The bottom line is it would be very difficult to prove any of what I'm saying about the cymbal industry. Consequently, your question is very difficult to answer.

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MrInsanePolack

Platinum Member
I imagine it's like when you cook something from scratch. It wont be exactly the same ever. Some eggs are bigger, the measurements arent exact, even the type of flour could make a difference.
 

KamaK

Platinum Member
I like that Zildjian offers ranges of "Light" prefixed and "Thin" postfixed cymbals, so that if I intentionally want the attributes of a light cymbal, I can obtain one without the hassle of shopping around and comparing mass.

I have 15" K-Light hats and a 24" K Light ride and have been extremely happy with them. I also have both 18" and 20" K Dark Thin Crashes and have been equally pleased.
 

Bo Eder

Platinum Member
I like that Zildjian offers ranges of "Light" prefixed and "Thin" postfixed cymbals, so that if I intentionally want the attributes of a light cymbal, I can obtain one without the hassle of shopping around and comparing mass.

I have 15" K-Light hats and a 24" K Light ride and have been extremely happy with them. I also have both 18" and 20" K Dark Thin Crashes and have been equally pleased.
Buddy Rich used to use an A. Zildjian 20” Light Ride and I eventually found one. It’s like a piercing K Light Ride and also makes a great Crash. I’m still on the fence about using it all the time though.
 
I have 2 X-Plosion rides (both 21") and one of them is noticeably heavier than the other. That's just how cast cymbals are which is why it's good to test them out beforehand if possible.
 
I’d go one step further and say the hardest part about playing drums is finding the perfect ride. That’s the holy grail.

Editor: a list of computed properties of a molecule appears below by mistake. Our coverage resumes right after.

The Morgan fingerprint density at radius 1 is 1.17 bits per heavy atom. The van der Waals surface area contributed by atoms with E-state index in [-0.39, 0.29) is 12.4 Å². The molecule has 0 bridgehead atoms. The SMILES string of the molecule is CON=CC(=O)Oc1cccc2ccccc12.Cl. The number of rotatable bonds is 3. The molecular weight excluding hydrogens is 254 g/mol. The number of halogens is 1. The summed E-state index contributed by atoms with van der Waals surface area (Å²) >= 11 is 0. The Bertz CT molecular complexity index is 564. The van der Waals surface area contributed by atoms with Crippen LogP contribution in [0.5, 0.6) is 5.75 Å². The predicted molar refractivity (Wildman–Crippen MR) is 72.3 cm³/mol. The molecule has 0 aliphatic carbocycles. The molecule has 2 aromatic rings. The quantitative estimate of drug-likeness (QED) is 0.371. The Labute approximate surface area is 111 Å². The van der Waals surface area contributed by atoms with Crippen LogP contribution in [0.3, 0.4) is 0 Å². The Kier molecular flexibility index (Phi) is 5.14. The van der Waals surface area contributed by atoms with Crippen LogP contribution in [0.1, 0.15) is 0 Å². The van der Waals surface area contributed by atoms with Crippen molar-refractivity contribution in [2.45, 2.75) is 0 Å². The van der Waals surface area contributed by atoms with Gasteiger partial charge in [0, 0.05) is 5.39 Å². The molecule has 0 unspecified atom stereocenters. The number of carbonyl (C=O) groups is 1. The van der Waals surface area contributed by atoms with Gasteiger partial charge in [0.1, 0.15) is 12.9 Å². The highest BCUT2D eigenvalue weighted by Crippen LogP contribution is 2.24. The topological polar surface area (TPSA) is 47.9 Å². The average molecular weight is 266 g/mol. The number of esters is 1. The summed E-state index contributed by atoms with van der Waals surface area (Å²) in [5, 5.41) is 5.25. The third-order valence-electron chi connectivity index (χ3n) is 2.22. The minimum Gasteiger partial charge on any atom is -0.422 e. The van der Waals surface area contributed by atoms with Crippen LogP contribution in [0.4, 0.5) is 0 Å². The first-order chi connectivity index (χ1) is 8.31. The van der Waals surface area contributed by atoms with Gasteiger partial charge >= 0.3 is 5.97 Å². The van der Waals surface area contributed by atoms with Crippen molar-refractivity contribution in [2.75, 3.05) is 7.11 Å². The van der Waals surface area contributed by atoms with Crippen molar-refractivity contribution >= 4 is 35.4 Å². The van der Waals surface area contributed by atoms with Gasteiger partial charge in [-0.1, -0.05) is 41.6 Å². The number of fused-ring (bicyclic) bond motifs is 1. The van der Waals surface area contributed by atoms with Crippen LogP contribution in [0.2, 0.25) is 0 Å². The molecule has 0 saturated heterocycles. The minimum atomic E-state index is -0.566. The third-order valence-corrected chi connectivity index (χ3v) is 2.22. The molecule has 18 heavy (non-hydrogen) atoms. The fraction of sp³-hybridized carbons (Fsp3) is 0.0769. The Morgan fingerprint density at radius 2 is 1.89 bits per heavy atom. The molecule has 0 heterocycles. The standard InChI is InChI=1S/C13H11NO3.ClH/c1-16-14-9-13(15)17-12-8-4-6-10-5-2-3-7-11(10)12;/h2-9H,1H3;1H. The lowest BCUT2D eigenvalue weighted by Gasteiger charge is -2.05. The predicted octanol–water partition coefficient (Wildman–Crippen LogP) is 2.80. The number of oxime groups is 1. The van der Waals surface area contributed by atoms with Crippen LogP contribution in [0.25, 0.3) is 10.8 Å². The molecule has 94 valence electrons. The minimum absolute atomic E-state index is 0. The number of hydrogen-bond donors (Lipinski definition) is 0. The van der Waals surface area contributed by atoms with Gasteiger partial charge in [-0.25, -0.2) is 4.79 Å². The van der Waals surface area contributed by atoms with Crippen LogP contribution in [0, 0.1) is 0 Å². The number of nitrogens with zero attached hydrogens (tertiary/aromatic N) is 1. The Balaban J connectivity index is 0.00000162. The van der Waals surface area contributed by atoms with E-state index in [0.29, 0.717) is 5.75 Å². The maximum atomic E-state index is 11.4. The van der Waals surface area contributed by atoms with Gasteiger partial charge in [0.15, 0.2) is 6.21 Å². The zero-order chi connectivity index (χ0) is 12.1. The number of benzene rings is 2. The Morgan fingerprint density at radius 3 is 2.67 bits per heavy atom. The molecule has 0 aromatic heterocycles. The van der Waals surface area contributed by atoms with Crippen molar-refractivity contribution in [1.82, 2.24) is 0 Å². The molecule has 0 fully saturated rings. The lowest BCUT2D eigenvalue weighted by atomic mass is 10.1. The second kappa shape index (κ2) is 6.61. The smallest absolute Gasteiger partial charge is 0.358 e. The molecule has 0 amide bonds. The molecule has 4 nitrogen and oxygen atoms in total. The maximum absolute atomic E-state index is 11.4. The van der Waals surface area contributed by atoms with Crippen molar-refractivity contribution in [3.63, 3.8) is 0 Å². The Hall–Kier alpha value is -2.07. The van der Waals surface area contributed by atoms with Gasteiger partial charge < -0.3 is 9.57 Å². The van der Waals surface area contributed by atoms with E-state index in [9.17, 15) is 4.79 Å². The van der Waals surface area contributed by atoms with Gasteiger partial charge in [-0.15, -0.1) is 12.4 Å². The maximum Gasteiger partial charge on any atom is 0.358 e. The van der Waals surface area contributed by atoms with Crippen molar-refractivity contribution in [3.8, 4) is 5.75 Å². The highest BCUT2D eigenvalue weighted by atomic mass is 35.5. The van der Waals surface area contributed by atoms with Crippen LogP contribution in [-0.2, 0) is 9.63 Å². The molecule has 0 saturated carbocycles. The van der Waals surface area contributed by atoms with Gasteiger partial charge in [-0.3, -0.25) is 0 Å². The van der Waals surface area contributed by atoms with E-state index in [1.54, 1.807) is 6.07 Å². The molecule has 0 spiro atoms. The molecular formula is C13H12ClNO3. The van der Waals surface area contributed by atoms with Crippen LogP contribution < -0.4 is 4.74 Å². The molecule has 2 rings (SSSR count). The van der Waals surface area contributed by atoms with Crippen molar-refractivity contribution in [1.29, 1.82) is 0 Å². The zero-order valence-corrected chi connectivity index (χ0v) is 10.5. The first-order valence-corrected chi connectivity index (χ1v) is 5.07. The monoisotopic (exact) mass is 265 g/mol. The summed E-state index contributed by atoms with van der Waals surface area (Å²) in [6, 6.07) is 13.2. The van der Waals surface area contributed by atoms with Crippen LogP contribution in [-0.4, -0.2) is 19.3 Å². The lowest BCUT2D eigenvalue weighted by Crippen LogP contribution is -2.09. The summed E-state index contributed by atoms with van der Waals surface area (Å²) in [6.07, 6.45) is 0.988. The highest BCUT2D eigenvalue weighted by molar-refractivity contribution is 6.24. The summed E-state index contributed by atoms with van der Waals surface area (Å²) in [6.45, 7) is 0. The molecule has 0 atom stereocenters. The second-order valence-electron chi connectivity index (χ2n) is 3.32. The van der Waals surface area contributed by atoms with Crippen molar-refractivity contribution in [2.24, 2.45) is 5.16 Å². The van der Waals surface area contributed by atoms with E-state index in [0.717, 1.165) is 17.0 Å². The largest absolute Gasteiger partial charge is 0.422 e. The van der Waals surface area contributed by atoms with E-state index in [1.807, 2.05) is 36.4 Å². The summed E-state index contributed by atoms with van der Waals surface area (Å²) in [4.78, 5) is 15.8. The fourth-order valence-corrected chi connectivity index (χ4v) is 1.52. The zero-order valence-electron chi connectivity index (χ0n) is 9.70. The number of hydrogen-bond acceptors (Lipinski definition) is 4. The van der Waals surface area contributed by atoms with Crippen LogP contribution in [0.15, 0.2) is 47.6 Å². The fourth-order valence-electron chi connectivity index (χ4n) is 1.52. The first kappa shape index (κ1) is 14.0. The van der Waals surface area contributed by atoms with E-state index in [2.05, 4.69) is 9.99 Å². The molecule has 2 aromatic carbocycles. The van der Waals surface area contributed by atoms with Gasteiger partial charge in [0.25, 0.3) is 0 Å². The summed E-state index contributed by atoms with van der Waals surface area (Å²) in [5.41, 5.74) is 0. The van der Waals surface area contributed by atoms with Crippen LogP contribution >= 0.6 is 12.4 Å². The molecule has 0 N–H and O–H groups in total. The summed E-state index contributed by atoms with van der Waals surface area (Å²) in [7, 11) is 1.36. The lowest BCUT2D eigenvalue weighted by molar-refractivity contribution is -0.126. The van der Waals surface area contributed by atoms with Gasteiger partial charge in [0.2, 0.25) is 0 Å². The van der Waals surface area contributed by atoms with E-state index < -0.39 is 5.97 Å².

I think that's one of the easiest parts about playing drums. @toddbishop sells "Holy Grail" cymbals - that's their actual (and appropriate) name, so feel free to support this great company and get this problem out of the way!
Now if they only came with an implant that makes you play like Tony Williams. Getting to that point is the slightly trickier part... :unsure:
 

NouveauCliche

Senior Member
Yeah, I guess you guys are right. My mistake for opening this pointless thread. Kind regards to you all

I wouldn't call it pointless - cymbal weight is a big deal. That's why a lot of serious cymbal sites always list sound files of each cymbal and weight - sometimes there are golden models within the same cymbal make and a lot if it comes with weight. Solid discussion.
 

Hollywood Jim

Platinum Member
I think that's one of the easiest parts about playing drums. @toddbishop sells "Holy Grail" cymbals - that's their actual (and appropriate) name, so feel free to support this great company and get this problem out of the way!
Now if they only came with an implant that makes you play like Tony Williams. Getting to that point is the slightly trickier part... :unsure:

Where do I go to hear and buy Holy Grail cymbals?